The reality is, the couple who rent out the rooms run a fairly tight ship (they’ve got two other properties they manage as well) and the people who’ve come through there have generally been respectful, clean and respect quite hours (most of the time 😉 ). I even made a new local friend from it—a local guy who just returned from Barcelona, after having completed his Masters program there. I used to work for one of the “Big 4” professional services firms and he happens to work for another. Interestingly enough, the guy who rented me the place is a tax attorney who works for a Big 4 firm as well. What are the chances?!
Anyway, the living arrangement has worked out to get me acclimated to the city and it has helped that the apartment was located outside of the “foreigner/expat zones” of Condesa, Roma Norte, Roma Sur and Polanco. This has allowed me to live like a local, explore areas I wouldn’t have otherwise had a chance to see and eat at local places I would have missed out on. Having said this, I’ve decided that for my last two months (starting Dec 1), I will move to foreigner-central to experience the buzz in that neighborhood and have all of the cool and hip cafes, parks, etc., at my doorstep. The damage? Double what I’m paying now 😦 Damn foreigners driving up the price! Whatever 🙄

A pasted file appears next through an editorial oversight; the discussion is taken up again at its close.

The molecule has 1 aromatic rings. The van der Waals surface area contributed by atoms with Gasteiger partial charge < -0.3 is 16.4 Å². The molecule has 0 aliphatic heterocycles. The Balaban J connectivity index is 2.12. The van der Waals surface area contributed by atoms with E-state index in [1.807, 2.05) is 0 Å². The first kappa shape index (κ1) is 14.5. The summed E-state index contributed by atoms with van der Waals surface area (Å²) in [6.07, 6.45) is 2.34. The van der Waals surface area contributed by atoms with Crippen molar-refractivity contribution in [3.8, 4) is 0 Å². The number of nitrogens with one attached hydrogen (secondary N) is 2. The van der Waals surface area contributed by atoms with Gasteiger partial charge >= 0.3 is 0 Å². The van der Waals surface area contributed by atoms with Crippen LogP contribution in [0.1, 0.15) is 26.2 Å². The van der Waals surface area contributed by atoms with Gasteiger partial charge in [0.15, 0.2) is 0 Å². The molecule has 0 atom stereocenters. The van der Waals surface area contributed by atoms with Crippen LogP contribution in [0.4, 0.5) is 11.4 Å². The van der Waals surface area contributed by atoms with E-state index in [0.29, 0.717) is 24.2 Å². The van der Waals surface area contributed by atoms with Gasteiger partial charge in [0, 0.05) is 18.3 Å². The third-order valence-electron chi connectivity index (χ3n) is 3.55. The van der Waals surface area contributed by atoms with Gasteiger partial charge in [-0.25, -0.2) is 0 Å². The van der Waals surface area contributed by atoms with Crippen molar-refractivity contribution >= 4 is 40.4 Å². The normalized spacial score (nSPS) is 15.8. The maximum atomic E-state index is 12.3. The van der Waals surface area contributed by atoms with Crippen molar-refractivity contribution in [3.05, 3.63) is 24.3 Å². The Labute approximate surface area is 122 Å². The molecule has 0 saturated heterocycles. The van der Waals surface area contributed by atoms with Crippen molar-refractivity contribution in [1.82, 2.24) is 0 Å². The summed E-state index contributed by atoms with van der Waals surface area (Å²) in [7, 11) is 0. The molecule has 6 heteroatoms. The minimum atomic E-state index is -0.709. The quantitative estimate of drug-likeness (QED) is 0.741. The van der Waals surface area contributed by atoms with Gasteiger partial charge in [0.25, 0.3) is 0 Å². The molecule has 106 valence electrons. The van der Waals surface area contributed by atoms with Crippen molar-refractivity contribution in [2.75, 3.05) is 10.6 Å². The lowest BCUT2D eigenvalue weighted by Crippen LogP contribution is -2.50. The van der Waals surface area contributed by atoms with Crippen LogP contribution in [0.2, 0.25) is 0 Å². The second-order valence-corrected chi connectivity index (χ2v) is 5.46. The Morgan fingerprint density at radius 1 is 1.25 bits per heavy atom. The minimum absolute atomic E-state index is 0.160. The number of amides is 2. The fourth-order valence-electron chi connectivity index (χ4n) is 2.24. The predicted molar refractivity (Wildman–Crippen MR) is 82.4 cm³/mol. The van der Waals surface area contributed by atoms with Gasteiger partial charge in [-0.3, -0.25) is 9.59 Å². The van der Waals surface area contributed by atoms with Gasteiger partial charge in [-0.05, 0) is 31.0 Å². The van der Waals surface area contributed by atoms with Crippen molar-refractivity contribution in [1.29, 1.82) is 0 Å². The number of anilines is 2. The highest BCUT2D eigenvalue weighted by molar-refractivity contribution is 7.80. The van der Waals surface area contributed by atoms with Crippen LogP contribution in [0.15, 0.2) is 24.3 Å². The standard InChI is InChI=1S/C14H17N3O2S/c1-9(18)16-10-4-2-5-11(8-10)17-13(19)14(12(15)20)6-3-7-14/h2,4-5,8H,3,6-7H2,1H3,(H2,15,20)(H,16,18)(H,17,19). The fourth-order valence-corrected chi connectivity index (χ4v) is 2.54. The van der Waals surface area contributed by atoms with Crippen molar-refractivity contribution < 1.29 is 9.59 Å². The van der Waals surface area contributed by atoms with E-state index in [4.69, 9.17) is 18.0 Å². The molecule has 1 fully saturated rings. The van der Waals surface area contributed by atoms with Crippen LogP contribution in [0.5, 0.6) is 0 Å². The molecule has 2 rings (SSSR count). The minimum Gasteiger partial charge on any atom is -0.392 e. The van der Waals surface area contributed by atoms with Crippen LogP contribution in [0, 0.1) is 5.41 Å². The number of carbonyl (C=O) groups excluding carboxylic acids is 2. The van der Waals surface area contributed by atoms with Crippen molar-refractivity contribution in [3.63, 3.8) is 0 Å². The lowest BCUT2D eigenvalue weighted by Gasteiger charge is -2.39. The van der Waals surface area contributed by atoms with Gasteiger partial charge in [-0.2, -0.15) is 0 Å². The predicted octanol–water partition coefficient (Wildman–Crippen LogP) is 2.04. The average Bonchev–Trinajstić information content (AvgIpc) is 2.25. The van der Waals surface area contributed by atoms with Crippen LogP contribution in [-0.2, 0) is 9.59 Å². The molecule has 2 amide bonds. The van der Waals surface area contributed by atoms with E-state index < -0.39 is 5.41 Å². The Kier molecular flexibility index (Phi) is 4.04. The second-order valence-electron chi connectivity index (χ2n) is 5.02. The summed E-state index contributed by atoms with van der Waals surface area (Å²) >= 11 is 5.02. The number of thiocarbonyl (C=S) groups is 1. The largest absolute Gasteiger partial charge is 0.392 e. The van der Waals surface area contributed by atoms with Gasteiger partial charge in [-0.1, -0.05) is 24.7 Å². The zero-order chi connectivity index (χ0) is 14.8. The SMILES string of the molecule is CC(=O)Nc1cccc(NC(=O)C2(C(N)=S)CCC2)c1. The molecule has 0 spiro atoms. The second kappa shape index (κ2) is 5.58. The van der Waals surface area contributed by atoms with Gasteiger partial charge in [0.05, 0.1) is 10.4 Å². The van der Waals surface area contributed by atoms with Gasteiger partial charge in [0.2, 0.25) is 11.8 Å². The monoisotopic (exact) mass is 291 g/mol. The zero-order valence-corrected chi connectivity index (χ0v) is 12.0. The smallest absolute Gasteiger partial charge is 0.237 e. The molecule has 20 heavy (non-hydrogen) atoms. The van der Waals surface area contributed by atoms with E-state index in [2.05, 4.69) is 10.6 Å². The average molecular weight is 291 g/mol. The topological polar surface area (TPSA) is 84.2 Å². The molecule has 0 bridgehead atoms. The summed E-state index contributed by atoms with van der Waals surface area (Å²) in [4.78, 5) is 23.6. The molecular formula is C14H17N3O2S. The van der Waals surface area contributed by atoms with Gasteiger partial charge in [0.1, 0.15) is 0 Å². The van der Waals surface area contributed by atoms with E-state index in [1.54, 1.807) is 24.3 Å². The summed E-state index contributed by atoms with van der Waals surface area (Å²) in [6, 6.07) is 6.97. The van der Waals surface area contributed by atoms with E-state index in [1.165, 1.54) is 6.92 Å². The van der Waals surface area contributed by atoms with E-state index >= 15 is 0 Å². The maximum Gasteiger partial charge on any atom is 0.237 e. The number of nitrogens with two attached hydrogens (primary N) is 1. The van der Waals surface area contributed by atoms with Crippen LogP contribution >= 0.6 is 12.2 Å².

Up until a week ago, I was completing an independent consulting project and was on a deadline so I didn’t have as much free time to explore as I do now. You’re definitely going to see an uptick on posts and pics from now forward! However, I did have time to walk around the city, take public transport and get to know new (local and affordable) places to eat, thanks to my new local friend.
A super awesome experience I had during my first couple of weeks was riding a double-decker bus on the new Metrobús line that runs on Reforma. Why? Because I used to live in London and when I was there, I used to pick the bust over the tube always!